Six weeks ago, I wrote about the massive challenge in front of the Toronto Maple Leafs – namely a surging Boston Bruins team that looked every bit the part of a Stanley Cup contender.

It was apparent from about mid-December that Toronto would draw into a first-round series with Boston, and a rough March all but ensured the Maple Leafs would be the road team. Beating Boston in a road series is a tall task for any team in the league, and to that end, we must take Toronto’s first-round exit with a grain of salt.

But that grain of salt shouldn’t stop the Maple Leafs organization from conducting a much-needed post-mortem. On one side of the equation, it’s clear the team has assembled a tremendous amount of talent through an intelligent rebuild, and that they’ll remain competitive for quite some time. On the other side, it’s Year 4 of the Mike Babcock era with zero postseason series victories (and a third consecutive year with a first-round playoff exit).

It gets much more difficult from here. The Maple Leafs aren’t in salary cap hell, but they already project to carry just $4-million in cap space heading into the 2019-20 season, and that’s before they make any decisions on a number of key players.

Restricted free agent Mitch Marner is the big name here, and based on the way his 2018-19 season progressed, he will likely command an eight-figure salary per year. Keep that in mind when you remember that the team also has other players to take care of, including Kasperi Kapanen, Andreas Johnsson, and Jake Gardiner (Ron Hainsey, Igor Ozhiganov, and Tyler Ennis are also set to expire, and the team is still hunting for a backup goaltender).

In other words, it gets much trickier from here on out. The Leafs have lost their financial competitive advantage with their star players signing lucrative long-term contracts, so the salary cap squeeze is here. That is standard operating procedure for any successful NHL team. The problem? Even when the contracts were very favourable, Toronto only intermittently looked like a team that could make a deep playoff run.

That brings me back to the Boston series. I know people want to focus on Babcock’s usage and deployment, or a ghastly penalty kill, or the organization’s failure to address the blueline – all topics worthy of discussion. But the part that leaves me mystified more than anything else is the fact that the Maple Leafs were outclassed at even strength by the Bruins. Most of Toronto’s star players either couldn’t get out of the defensive zone, couldn’t sustain time in the offensive zone, or a combination of sorts.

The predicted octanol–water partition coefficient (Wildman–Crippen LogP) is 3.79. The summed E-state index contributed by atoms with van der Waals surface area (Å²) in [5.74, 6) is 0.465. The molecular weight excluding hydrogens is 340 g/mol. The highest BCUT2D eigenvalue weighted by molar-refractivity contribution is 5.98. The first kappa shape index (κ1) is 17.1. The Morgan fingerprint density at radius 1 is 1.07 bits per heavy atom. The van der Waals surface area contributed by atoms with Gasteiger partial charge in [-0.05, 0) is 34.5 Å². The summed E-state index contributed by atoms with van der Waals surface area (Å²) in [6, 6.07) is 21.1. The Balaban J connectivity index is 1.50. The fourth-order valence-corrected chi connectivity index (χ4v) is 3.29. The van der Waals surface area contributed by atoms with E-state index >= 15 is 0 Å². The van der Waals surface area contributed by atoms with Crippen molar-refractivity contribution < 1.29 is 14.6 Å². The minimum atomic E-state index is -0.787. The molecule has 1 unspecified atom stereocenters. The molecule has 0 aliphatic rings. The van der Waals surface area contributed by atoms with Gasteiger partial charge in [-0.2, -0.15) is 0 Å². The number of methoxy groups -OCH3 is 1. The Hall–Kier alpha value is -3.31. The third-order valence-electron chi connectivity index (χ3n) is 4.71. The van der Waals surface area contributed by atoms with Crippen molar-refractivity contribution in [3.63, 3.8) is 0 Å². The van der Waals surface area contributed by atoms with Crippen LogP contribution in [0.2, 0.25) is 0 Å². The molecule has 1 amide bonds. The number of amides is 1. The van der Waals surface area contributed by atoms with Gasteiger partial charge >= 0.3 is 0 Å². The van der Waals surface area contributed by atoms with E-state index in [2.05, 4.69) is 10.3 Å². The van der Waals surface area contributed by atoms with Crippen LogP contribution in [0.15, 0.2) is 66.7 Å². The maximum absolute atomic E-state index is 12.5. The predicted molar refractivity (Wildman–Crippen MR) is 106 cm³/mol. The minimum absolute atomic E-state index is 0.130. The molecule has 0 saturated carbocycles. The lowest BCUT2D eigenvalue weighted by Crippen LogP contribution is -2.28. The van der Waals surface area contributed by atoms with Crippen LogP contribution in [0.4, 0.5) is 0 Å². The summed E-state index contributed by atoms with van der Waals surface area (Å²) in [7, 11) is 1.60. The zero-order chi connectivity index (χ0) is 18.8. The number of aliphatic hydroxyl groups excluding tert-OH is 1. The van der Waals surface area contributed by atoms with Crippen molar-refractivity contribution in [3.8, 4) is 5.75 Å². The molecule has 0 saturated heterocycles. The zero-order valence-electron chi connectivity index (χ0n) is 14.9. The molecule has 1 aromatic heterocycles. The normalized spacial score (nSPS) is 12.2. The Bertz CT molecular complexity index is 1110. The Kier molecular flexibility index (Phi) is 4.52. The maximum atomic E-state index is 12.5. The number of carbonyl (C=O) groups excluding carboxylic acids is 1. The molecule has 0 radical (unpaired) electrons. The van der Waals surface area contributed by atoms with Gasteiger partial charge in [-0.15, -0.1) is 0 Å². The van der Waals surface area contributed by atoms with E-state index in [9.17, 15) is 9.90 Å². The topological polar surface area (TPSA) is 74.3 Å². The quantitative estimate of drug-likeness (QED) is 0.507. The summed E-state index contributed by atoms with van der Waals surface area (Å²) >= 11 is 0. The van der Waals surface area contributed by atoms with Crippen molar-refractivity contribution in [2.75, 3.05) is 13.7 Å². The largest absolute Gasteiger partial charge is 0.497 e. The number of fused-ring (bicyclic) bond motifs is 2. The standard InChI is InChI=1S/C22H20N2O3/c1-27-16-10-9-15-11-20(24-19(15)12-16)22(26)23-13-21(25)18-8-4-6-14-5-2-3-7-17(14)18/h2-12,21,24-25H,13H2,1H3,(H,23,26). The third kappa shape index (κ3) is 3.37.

This wasn’t a series about lucky bounces. Toronto was outscored 16 to 13 at even strength (44.8 per cent) and that was probably a touch generous. Expected goals (blind to goaltender performance) in the series were 20 to 15 at even strength (42.9 per cent) in favour of Boston. Keep in mind that this is a Toronto team that owned 54.1 per cent of the goals at even strength over the regular season with the league’s second-most explosive offence.

So which players dragged Toronto down in the series? Well, that’s the thing. We can nitpick at the depth all day long, but it was largely the top-tier players who were taken out of most of the games:

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The list of players who owned a pitifully low percentage of the expected goals – guys like Auston Matthews, William Nylander, Gardiner, Jake Muzzin, John Tavares, Morgan Rielly, and Marner – also just so happen to be the core group of players who have driven the Leafs to where they are today.

It’s worth repeating that the goal differentials we did see were largely mirror images of how the game was played territorially. Of Toronto’s 12 most-utilized skaters in the series, only one – embattled defender Hainsey – actually drove a positive on-ice goal differential in the series. That’s also true if you isolate it to just expected goals. The rest of Toronto’s key players were either a wash in the minutes they played or were considerable negatives.

Toronto has had some frustrating postseason exits in the past, but this one is particularly problematic. How much do you weigh a seven-game series? That’s the question that the Maple Leafs front office needs to answer in short order. Because for as much as we talk about how talented their core players are (and make no mistake, they are absurdly gifted), this group was noticeably outskated by an older Boston team that shouldn’t have been able to match speed or skill against Toronto at evens.

It will be a fascinating summer in Toronto. Changes were coming well before their first-round exit, and now we sit back and see if this year’s exit – where Boston’s best simply outplayed Toronto’s best – increases the scale and magnitude of what Kyle Dubas and company plan on accomplishing.